The Ministry of Health has created a platform that captures health data throughout all districts of Rwanda. Community health workers and hospital staff are expected to regularly submit data they collect from their patients to this system, which allows analysts at the MOH to then review, analyze, and present, leading to informed decisions.
“I am interested in knowing what I am doing, and I am interested in knowing how the world is working, and to know that, you need data, you need science,” she said.
In October 2015, Dr. Binagwaho was awarded the Roux Prize to recognize her use of health data to improve population health in Rwanda and adapt the country’s health system to respond to the population’s evolving health needs.
The Roux Prize rewards bold action to improve population health through disease burden evidence. The winner, chosen after a worldwide nomination and selection process, receives US$100,000.
David and Barbara Roux established the Roux Prize in 2013 to award innovation in the application of Global Burden of Disease (GBD) research. The prize recognizes the person who has used burden of disease data in bold ways to make people healthier.
Mr. Roux is a founding board member of IHME and, over the past decade, he championed IHME’s most ambitious project, the updating of the Global Burden of Disease. And he encouraged IHME, as the coordinating center for researchers around the world, to find ways to make the information more useful, so that it would actually have an impact on the ground.
Since the first GBD publication in 1993, GBD data have been used in a wide variety of ways to inform better policymaking at the local and international levels. Mr. Roux wanted to reward that kind of evidence-based innovation and to encourage even bolder attempts to improve population health through better measurement of disease burden.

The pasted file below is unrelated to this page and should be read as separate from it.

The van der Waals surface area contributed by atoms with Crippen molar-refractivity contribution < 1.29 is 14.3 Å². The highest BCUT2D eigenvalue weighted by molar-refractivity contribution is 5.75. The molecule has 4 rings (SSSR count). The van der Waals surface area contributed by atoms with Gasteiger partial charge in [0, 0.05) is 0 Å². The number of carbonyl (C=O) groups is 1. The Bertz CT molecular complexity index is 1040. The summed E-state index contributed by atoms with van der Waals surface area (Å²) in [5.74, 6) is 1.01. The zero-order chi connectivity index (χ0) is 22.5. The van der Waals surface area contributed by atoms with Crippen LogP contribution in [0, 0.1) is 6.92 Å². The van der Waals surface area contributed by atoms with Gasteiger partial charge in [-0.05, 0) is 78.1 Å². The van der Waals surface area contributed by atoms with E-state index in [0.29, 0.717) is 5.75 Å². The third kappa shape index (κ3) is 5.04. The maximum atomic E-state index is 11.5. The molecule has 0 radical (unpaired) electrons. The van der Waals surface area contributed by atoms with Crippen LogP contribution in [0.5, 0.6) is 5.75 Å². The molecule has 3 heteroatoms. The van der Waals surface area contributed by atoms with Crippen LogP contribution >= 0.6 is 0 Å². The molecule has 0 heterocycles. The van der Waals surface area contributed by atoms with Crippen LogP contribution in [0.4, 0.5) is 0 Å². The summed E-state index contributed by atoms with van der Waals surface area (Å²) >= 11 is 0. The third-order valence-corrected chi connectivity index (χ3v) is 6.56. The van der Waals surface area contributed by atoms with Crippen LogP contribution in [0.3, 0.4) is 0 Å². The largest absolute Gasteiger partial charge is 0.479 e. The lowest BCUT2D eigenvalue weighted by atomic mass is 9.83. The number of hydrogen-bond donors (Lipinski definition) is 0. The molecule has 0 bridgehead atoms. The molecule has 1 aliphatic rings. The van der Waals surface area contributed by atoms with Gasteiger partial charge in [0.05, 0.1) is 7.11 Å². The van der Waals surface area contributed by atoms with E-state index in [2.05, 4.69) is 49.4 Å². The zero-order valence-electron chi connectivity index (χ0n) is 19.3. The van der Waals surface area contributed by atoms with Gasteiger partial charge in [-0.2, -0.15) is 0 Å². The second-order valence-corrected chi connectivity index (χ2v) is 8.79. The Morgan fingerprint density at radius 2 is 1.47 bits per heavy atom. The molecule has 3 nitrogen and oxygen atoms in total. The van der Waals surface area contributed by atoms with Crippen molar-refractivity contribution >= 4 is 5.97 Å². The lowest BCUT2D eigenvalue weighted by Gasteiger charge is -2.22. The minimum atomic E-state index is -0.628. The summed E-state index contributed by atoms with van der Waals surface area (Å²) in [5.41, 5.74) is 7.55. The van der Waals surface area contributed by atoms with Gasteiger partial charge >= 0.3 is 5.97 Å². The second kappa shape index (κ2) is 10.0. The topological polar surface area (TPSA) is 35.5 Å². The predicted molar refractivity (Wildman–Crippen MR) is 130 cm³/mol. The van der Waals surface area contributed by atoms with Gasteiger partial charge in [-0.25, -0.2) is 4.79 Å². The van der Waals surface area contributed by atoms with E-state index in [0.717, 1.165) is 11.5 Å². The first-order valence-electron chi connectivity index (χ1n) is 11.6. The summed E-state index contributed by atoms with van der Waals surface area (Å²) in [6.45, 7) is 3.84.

The winner of the 2014 Roux Prize was Dr. Rodrigo Guerrero, Mayor of Cali, Colombia.
The Global Burden of Disease (GBD) is a systematic, scientific effort to quantify the comparative magnitude of health loss due to diseases, injuries, and risk factors. In 1993, the original GBD study was funded by the World Bank and featured in its landmark World Development Report 1993: Investing in Health. Co-authored by Dr. Christopher Murray, now Director of IHME, this study included estimates for 107 diseases and 483 nonfatal health consequences in eight regions and five age groups.
Now an ongoing enterprise with annual updates, GBD is an international, collaborative effort with more than 1,400 researchers in over 100 countries, led by IHME. Results are regularly published in peer-reviewed journals for more than 300 diseases, injuries, and risk factors, by age, gender, and country. For more information about GBD, visit IHME’s website.